Today was Pea's 15th birthday. We've been celebrating for over a week because this birthday is the one that means the most to her. She invited her friends over for a sleepover, her closest friends from her old school, and closest from her new school. She spent a day watching old movies. We went on a road trip to take photographs of an abandoned building she loves. We had a fiesta with our group of friends she has connected with, hearing the stories of when they were fifteen. And tonight, after a supper of crepes and fruit with family, we watched the sun set on her 15th birthday sitting on the roof of the house. 


Last fall, Pea made a very difficult decision, a decision that created a fair bit of change and some negative repercussions. It was a brave decision, one that when she looks back on it, would choose the same again, although handle it differently. I am so proud of the maturity, the strength and the grace she has shown. It has been a difficult year, but one that has brought about a blossoming, and a freedom to be herself. 

I love you Pea, and I hope this year brings greater happiness and peace. xo

Review: Chinese Recipe Books

The first thing I look up when interested in a culture or country is the food. How it is cultivated, prepared, shared and enjoyed - these are hallmarks of a culture. I spend (too much) time browsing online, and get as many recipe books as I can from the library. 

A few years ago, my criteria for recipe books was mainly colorful photography. I needed to see what the food was supposed to look like. Because when I first started cooking, the comparison to what I had prepared was not always obvious.  Okay, it still isn't always obvious :) but with experience, and the ease of finding images online, my criteria for recipe books has changed. Photos are great, but more importantly, I want to read the story behind the recipe. In fact, my bedside/couch side piles of books always include recipe books. I enjoy sitting and reading them. And once in a while, I'll cook from them. Here are my favorite Chinese recipe books, with authentic recipes, some photography, and lots of great stories.


Feeding the Dragon: A Culinary Travelogue Through China with Recipes by Mary Kate Tate & Nate Tate.
This brother and sister team traveled throughout China and collected recipes and stories. There are a hundred authentic recipes that are easy to follow, a glossary of ingredients, and a section for basics such as holding chopsticks and folding dumplings. The travel photography is stunning, and I loved reading the travelogue aspect - their experiences studying and traveling in China, the people they have met, the foods they have tasted. Their companion website Feeding the Dragon has recipes as well.


My Grandmother's Chinese Kitchen: 100 Family Recipes and Life Lessons by Eileen Yin-Fei Lo. This book is as much a memoir as it is a recipe book. The recipes are authentic recipes the author (a professional chef) grew up with, that she helped prepare as a child with her grandmother, and her grandmother's servants. Some of the recipes are elaborate, but the instructions are clear. Through anecdotes, the author writes about lessons in character as well as cookery. I particularly enjoyed reading about how she and her family celebrated various festivals, and the importance of ancestor worship. This book also includes a glossary of Chinese ingredients.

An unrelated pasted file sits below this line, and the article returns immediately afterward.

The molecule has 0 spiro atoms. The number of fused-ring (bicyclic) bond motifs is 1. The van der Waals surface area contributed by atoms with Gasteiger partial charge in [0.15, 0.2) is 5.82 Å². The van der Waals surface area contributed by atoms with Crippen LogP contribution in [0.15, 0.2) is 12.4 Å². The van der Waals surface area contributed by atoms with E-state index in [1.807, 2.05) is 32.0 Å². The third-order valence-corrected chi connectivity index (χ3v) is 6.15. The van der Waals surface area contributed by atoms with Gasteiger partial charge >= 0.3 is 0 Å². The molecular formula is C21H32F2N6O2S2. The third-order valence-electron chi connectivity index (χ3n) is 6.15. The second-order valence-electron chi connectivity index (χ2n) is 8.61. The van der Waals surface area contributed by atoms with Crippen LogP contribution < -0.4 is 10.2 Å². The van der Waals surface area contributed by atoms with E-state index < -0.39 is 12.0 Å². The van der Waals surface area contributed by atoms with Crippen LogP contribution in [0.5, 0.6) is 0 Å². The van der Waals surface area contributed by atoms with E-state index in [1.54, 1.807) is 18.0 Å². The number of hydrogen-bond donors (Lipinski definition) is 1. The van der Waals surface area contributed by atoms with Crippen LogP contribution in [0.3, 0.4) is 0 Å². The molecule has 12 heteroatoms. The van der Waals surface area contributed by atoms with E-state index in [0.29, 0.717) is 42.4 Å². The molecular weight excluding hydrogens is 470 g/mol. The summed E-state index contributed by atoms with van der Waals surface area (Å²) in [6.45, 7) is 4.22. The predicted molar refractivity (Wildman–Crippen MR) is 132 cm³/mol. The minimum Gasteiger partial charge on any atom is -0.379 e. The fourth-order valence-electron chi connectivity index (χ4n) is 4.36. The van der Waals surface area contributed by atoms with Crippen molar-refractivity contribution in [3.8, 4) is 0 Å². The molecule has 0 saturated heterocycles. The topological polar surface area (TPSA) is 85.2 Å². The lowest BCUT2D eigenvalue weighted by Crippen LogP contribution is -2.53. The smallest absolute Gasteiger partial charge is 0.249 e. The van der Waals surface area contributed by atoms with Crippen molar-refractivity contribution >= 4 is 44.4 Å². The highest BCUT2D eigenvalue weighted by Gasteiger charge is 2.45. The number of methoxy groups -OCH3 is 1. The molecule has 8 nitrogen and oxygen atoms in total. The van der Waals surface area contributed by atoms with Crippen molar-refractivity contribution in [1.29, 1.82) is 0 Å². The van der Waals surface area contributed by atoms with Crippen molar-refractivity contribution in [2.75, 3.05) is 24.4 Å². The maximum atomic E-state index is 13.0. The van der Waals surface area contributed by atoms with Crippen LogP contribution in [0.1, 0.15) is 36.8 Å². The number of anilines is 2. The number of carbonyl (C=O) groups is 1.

Revolutionary Chinese Cookbook: Recipes from Hunan Province  by Fushia Dunlop. This book is an extensive collection of the regional cuisine of Hunan, Chairman Mao's home province. The recipes are clear and easy to follow, and range from street food to sweets. There is an introduction before almost every recipe, and historical references throughout which I found very interesting, in the context of the cultural revolution. There is also a great introduction about the Hunan province, a glossary of food items, and descriptions of cooking methods. 



Martin Yan's Chinatown Cooking: 200 Traditional Recipes from 11 Chinatowns Around the World  by Martin Yan. The recipes from the Chinatowns range from traditional to fusion, simple to elaborate. I love the sidebars and introductions filled with information and history, with tidbits like table etiquette and the meaning of dimsum.









Books are a wonderful way to experience new worlds and ideas. Our house is filled with books, most of which are borrowed from our public library. Public libraries are an incredible resource, making books accessible to everyone, and we highly encourage everyone to discover theirs. If you are hoping to build your own home library,I've made it easy by linking book titles to Amazon.com. Please note that I have become affiliated with them, which means that if you make a purchase, you are also supporting this website.

Sunday, July 21, 2013

Recipe - Shanghai Fried Noodles


These noodles are part of the street food scene in Shanghai. Along with pot stickers, kebabs, tofu cubes, and dumplings, these noodles are xiao chi, "small eats", picked up from one of many food stalls in the bustling city of Shanghai.